Zen terror

Nissho Inoue at the time of his trial in June 1933. Photo courtesy the author Master Nissho Inoue and his band of assassins teach some uncomfortable truths about terrorism, for those who will hear Brian Victoria is a senior research fellow at the Oxford Centre for Buddhist Studies, a recognised independent centre of the University of Oxford. He is also a Buddhist priest in the Soto Zen sect. He is author of Zen War Stories (2003) and Zen at War (2006). His upcoming publication is entitled Zen Terror in Prewar Japan: Portrait of an Assassin (2019). Edited by Sam Haselby On an early winter’s morning in 1945, four … Continue reading Zen terror

The ironic feudalist

A return to feudalism? Satzuma’s Envoys. Hand tinted albumen print of a photograph by Felice Beato, one of the earliest war photographers. Japan, 1864-7. Photo by the Royal Photographic Society/V&A/Getty Kure Tomofusa’s hatred of democracy, human rights and liberalism has found an echo in the West. But has he been joking all along? Jeremy Woolsey is a writer and translator currently based in Tokyo. His interests include contemporary art and cultural criticism. He will be pursuing a PhD in East Asian Languages and Civilizations at Harvard University in September 2019. Edited by Sam Dresser Neoreaction, or NRx, is a loose group of techno-fetishising … Continue reading The ironic feudalist

Samurai text tells secrets of sword-fighters’ ‘supernatural powers’

A Japanese samurai warrior, around 1880. (Photo by Hulton Archive/Getty Images) By Owen Jarus Live Science Contributor A newly translated samurai text called “Twelve Rules of the Sword” reveals the secrets of a sword-fighting school that mastered a technique that seemed to give supernatural powers. Dating back to the 17th century, the text contains knowledge passed down from a samurai named Itō Ittōsai (born around 1560), who fought and won 33 duels in Japan. Researchers aren’t sure when he died, but historical records suggest he may have lived to be over age 90. Ittōsai never wrote down his “Twelve Rules of the Sword,” and … Continue reading Samurai text tells secrets of sword-fighters’ ‘supernatural powers’

EXPLORING THE POWERFUL VISUAL POETRY OF JAPANESE PHOTOGRAPHER MICHIKO CHIYODA

by Benjamin Pineros It’s fair to say that Japanese artist Michiko Chiyoda is one of the most exciting photographers in the world right now. In little more than a decade, she has managed to earn features in multiple specialized magazines and her work has been showcased already in dozens of solo and group exhibitions in Tokyo. Chiyoda’s work is characterized by gentle, introspective scenes that invite the audience to gaze at her visual compositions like one savours good poetry. For these strikingly beautiful photographs full of silences and lingering thoughts, she has been the recipient of various accolades and distinctions, one of … Continue reading EXPLORING THE POWERFUL VISUAL POETRY OF JAPANESE PHOTOGRAPHER MICHIKO CHIYODA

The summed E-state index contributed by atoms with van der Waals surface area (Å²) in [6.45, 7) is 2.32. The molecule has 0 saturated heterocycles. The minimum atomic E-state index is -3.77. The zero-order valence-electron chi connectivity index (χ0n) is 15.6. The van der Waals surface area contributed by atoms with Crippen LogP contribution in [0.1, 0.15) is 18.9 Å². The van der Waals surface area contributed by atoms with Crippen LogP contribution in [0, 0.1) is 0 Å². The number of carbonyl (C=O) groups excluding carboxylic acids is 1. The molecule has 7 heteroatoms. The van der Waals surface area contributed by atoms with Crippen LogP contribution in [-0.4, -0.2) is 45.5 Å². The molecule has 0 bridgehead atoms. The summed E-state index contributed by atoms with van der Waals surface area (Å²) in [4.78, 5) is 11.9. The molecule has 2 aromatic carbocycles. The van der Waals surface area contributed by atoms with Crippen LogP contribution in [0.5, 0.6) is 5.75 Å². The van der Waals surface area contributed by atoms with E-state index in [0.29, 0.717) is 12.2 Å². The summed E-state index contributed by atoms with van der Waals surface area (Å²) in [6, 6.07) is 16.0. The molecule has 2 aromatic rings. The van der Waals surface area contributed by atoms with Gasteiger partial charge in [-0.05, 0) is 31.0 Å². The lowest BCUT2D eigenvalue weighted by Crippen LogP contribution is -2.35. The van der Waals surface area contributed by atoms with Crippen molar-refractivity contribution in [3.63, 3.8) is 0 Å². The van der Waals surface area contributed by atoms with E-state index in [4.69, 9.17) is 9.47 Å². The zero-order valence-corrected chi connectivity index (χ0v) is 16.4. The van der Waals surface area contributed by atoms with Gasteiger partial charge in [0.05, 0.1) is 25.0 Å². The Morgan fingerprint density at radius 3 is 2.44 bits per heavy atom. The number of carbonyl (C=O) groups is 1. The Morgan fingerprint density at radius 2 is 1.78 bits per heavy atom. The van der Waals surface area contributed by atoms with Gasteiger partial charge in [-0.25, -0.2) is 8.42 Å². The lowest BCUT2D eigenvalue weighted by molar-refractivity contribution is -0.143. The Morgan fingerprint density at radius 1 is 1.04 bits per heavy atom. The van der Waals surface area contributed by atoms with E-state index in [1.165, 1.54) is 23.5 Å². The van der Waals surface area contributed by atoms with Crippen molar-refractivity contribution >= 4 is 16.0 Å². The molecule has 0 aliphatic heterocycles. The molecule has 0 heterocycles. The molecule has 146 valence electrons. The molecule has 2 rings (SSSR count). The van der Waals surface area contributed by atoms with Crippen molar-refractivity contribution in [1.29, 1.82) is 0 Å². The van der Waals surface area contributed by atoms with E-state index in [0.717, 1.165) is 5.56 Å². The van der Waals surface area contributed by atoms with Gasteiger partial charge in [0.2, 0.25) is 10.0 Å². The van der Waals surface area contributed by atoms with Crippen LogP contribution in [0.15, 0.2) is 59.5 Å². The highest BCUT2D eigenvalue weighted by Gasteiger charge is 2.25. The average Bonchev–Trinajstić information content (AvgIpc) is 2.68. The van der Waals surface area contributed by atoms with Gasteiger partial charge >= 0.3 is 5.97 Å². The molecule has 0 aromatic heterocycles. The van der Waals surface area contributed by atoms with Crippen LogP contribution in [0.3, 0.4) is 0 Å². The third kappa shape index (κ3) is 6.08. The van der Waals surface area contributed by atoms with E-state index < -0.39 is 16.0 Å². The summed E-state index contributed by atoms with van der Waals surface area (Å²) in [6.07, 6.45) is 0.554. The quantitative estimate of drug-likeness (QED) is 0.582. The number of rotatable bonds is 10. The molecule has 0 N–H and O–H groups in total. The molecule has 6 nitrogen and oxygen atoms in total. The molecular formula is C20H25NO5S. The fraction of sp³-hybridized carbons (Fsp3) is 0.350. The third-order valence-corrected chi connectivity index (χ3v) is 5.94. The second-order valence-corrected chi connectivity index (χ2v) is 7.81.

Thinking on your feet

Boston Marathon winner Yuki Kawauchi runs to work in his home town of Kuki, Japan. Photograph courtesy Shiho Fukada/The New York Times Don’t just do it, think about it too: how Gilbert Ryle’s philosophy of mind can help athletes teach themselves to improve Josh Habgood-Coote  is a vice-chancellor’s fellow at the University of Bristol. His work has been published in the Australasian Journal of Philosophyand Episteme, among others. Edited by Nigel Warburton Yuki Kawauchi is a remarkable athlete. The winner of the 2018 Boston marathon – known in Japan as the ‘citizen runner’ – worked full-time at a school until April this year, when … Continue reading Thinking on your feet

This robot wants to teach you Buddhist chants

A robot named Mindar uses its voice, hand gestures and eye contact to bond with those who want to learn about Buddhism. BY  BONNIE BURTON In Japan, robots run hotels, get married and even have their own funerals. Now they can add Buddhist teacher to the list. A new humanoid robot is offering lessons in Buddhist teachings, and delivering sermons in Buddhist philosophy, at the Kodaiji Temple in Kyoto, Japan, through May 6. The robot named Mindar gives a “futuristic vision of the Bodhisattva Kannon also known as the Goddess of Mercy,” according to South China Morning Post. The robot not only chants and teaches, but uses hand gestures and eye … Continue reading This robot wants to teach you Buddhist chants

9 weird and terrifying monsters from Japanese mythology

From animated umbrellas to polite-but-violent turtle-people, Japan’s folklore contains some extremely creative monsters. by Matt Davis Compared to Japan’s menagerie of creatures, Western folklore can feel a little drab. The collection of yōkai—supernatural beasts or spirits—has a staggering amount of variety. Although there are many more creative folkloric creatures, here are nine that caught our attention. Like any culture, Japan has its fair share of folkloric creatures. But to Westerners, whose folklore tends to recycle the same variations on witches, goblins, orcs, and dragons, Japan’s bestiary of creatures can be staggeringly varied. Out of the hundreds of yōkai—or supernatural beings—here’s just nine … Continue reading 9 weird and terrifying monsters from Japanese mythology